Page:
Cimarrones is a location where you can observe these types of environmental and social challenges caused by the climate crisis. And, as a volunteer, you can engage in efforts to address climate change in Costa Rica and add to climate- and social justice. 

 

 

As a volunteer on our Impacts of Community Development on Costa Rica’s Environment volunteer project, you’ll contribute towards analysing the community context, assisting in identifying key areas of concern, and developing activities aimed at contributing to the balance between environmental conservation and community well-being.

This could include working to conserve a biodiversity-rich mangrove forest so that communities are better protected from adverse weather events like hurricanes. Or, you may be part of setting up and maintaining community vegetable gardens that have all the right infrastructure to grow enough food and keep wild animals out. 

How women’s empowerment leads to environmental improvement in Ghana

In Ghana, our social development project on women’s empowerment is a chance for volunteers to work closely with local women and learn about how gender inequality affects their well-being.

 

 

As a volunteer in Ghana, you’ll be involved in developing and delivering educational workshops focused on:

  • women’s rights
  • menstrual health
  • mental health and fitness
  • conversational English
  • basic computing.

Environmental efforts such as recycling, contributing to cleaning polluted environments, and leading sustainable lifestyles are woven into the activities done with local women. 

And these environmental priorities fit perfectly with this type of project, since women empowering themselves in a way that considers the environment ensures that neither the community nor the ecosystem is being left behind. 

In this way, our projects offer women the chance to develop their abilities to contribute to their community in meaningful and ethical ways. And these gains set the scene for more sustainable communities that care about and actively reduce their contribution to the climate crisis, while building on their own development at the same time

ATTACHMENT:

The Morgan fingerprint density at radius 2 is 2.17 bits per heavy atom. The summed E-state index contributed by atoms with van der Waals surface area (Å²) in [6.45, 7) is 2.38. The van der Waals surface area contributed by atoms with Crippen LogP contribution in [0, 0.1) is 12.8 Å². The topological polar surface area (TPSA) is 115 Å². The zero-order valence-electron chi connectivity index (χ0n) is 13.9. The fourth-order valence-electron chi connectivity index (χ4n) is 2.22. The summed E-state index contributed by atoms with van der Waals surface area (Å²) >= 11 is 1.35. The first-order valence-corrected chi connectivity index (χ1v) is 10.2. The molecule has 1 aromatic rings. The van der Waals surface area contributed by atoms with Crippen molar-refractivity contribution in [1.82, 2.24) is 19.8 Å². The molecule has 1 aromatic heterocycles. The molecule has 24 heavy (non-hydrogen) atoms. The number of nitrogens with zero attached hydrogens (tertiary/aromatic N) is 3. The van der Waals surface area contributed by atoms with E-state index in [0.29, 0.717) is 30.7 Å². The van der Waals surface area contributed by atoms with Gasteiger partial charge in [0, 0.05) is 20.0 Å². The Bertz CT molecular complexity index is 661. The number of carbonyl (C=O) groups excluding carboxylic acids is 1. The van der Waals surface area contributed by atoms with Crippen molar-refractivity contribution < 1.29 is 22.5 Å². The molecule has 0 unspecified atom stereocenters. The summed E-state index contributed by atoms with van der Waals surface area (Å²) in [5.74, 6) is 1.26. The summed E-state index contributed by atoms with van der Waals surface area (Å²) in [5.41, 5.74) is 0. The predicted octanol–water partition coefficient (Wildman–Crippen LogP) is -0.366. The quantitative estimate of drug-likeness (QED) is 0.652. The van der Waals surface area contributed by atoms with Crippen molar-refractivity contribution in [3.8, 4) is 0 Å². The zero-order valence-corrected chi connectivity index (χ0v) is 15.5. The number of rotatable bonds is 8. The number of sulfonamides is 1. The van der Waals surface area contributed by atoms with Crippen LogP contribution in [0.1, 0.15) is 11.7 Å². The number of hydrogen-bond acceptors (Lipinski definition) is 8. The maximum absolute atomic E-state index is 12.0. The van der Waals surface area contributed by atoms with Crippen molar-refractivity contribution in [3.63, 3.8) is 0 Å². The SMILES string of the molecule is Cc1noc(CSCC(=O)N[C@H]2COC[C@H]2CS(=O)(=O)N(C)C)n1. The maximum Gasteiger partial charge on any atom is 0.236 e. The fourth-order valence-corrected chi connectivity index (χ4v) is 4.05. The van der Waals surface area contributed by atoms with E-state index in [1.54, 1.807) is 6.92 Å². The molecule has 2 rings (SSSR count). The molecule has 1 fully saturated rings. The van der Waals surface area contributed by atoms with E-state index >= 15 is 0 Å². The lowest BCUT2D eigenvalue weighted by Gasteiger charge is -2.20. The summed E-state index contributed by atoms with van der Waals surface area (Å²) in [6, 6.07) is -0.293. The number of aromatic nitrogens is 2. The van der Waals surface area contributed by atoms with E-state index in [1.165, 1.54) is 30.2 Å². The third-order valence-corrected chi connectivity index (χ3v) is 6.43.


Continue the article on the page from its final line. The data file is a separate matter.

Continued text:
Raising awareness around the impact people have on the environment is key to ensuring that these women are able to succeed without buying into unsustainable business opportunities. 

In this way, women can build on their own achievements while ensuring they have a positive impact on the world.

 

 

This project brings together efforts aimed at achieving the United Nations Sustainable Development Goal (UN SDG) 5: Gender Equality, UN SDG 8: Good Jobs and Economic Growth, UN SDG 11: Sustainable Cities and Communities and UN SDG 13: Protect the Planet.

 How to stop the climate crisis

Answering the question, “How to stop the climate crisis?” depends on upscaling and persisting with efforts aimed at addressing both climate change and social justice. 

We’ve given some examples of how climate justice is social justice in this article, but there’s no substitute for real-life experience. 

Take a look at our social development projects in Costa Rica, Ghana and other countries and experience for yourself why climate justice is social justice.

By Tasneem Johnson-Dollie

Tasneem Johnson-Dollie is a travel writer living in South Africa. She has experience in public health nutrition and worked as a dietician before launching her writing career. She loves bringing her passion for public health and sustainable development to every article she writes. Her travels around South Africa as well as to India, Australia, and Saudi Arabia have fueled her passion for exploration.